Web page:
This is why I am running for the school board. I have 21 years of experience as a professional educator. I have been a public school teacher, program coordinator, teacher educator, and professor of advanced educational studies. Columbia County Schools are known for being some of the best in the state. Much of this is due to the test scores. We can make Columbia County Schools not only high in the rankings, but renowned for innovative curriculum and teaching, creative programs, forward thinking teachers, and educators with an eye for progress.
Here is what I want to do:
My name is Andrew Kemp. I am running for the Columbia County School Board. If you would like to support my campaign and the education of our children (and I think you do), please consider donating at http://gofundme.com/kemp4ccboe/.
In educational circles, there is term coined, “Best Practices.” Best practices are taught in virtually every teacher education program. Teach for America uses them. There are books, papers, professional learning days, and conference strands on best practices. Best practices are point of order for the education and training of teachers.
The term makes sense. Why wouldn’t we want to do what is best for the practice for teaching? However, this term is a misnomer. Best practices and the best practices for the middle. They are the techniques that work for the students that hover near the middle of the first standard deviation. They influence the ‘most’ people. Perhaps that is the term we should use. The most practices.
With the exception of some specialty programs in urban education, best practices are actually the best practices for the majority, suburban culture. In fact, teacher education is geared toward the majority, suburban culture. Yes, there are classes on special education and multicultural education. But, these are add-ons. They are taught as additional to the curriculum of how to teach.
Education is about all students. While best practices help with certain skills, the goal of our educational system should be to give equal opportunity to all students. We need to focus on urban education. We need to focus on rural education. We need to focus on education for critical thinking. We need to focus on education for creativity. And yes, we need to focus on the majority, suburban culture. But, not just the middle.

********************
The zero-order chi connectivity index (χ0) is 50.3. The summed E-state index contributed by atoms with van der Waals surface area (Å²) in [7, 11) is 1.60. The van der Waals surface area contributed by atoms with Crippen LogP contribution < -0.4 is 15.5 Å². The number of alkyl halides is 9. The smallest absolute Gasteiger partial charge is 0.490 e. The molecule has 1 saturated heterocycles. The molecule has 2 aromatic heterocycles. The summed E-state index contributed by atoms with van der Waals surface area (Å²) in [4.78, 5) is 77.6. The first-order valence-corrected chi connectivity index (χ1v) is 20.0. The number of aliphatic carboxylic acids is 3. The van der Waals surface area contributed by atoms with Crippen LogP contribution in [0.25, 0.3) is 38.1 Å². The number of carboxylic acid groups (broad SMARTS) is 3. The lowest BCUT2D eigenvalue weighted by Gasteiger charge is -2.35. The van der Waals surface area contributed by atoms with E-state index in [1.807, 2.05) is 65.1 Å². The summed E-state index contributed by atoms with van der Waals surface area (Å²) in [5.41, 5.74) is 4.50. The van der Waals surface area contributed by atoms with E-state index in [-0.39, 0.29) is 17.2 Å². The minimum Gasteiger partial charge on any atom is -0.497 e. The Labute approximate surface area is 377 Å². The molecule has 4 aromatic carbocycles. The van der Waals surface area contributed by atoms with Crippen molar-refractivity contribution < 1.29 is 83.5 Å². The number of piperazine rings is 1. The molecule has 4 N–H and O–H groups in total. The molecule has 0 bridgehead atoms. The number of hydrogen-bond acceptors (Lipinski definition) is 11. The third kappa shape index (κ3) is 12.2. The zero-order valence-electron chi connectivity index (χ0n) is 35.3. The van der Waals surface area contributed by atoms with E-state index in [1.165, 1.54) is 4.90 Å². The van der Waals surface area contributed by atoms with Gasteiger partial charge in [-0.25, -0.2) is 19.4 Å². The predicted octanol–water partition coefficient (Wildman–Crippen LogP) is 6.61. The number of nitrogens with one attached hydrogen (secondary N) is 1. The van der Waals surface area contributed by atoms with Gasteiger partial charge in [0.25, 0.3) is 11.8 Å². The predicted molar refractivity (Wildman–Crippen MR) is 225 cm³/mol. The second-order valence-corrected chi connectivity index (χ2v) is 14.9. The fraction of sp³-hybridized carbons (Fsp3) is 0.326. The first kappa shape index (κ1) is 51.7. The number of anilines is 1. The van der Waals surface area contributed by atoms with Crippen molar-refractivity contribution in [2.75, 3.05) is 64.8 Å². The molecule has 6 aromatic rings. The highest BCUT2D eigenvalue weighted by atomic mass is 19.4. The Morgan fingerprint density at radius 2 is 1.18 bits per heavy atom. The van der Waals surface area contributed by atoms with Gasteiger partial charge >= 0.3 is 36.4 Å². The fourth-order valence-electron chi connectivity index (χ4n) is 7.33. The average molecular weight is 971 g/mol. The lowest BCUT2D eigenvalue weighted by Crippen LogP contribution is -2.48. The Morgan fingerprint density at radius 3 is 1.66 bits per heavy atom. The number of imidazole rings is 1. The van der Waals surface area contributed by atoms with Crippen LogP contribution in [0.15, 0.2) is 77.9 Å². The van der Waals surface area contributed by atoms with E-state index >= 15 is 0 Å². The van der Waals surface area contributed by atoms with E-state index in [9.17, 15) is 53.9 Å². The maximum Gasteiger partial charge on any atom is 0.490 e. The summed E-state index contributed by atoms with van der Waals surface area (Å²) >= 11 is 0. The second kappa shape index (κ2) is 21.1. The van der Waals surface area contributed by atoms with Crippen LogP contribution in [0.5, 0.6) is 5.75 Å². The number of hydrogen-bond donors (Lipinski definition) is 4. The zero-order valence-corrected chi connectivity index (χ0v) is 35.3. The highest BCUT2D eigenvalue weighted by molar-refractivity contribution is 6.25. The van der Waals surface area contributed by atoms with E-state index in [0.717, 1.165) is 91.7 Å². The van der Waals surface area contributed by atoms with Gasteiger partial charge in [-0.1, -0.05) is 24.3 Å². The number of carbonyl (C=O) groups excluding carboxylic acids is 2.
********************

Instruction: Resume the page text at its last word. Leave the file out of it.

Right now teachers, administrators and district level leaders have their hands tied by testing. They focus on best practices so make the most people score well on the tests. Life is about more than tests. Life is about more than speaking to the majority. Life is about developing the skills and knowledge to be able to think.
The other day I was privy to a conversation with some administrators in a local school district (not Columbia County) in which the topic was school improvement. Understand, I have my own personal views about how to improve schools which I have introduced previously and will continue to do so. However, this conversation stunned me. While the goal was change and improvement, the entire focus was how to do it within the notion of standards, the system, and assessment.
I understand why. This is where we are in education. What we do is mandated. The goal is to master national and state created standards. At the same time, the mantra is about critical and creative thinking. In my opinion, this creates and incompatible system.
Why you may ask? Schools are judged on test scores. They can be state scores, SAT/ACT scores, Milestones tests or reading batteries. The goal of education is to measure. However, critical and creative thinking are more difficult to measure. How do you measure inspiration? How do you measure creative problem solving? How do you measure and true understanding of society? Because of the reductionist view of education, deconstructing knowledge into measureable elements, schools are paralyzed into a relatively singular notion of success.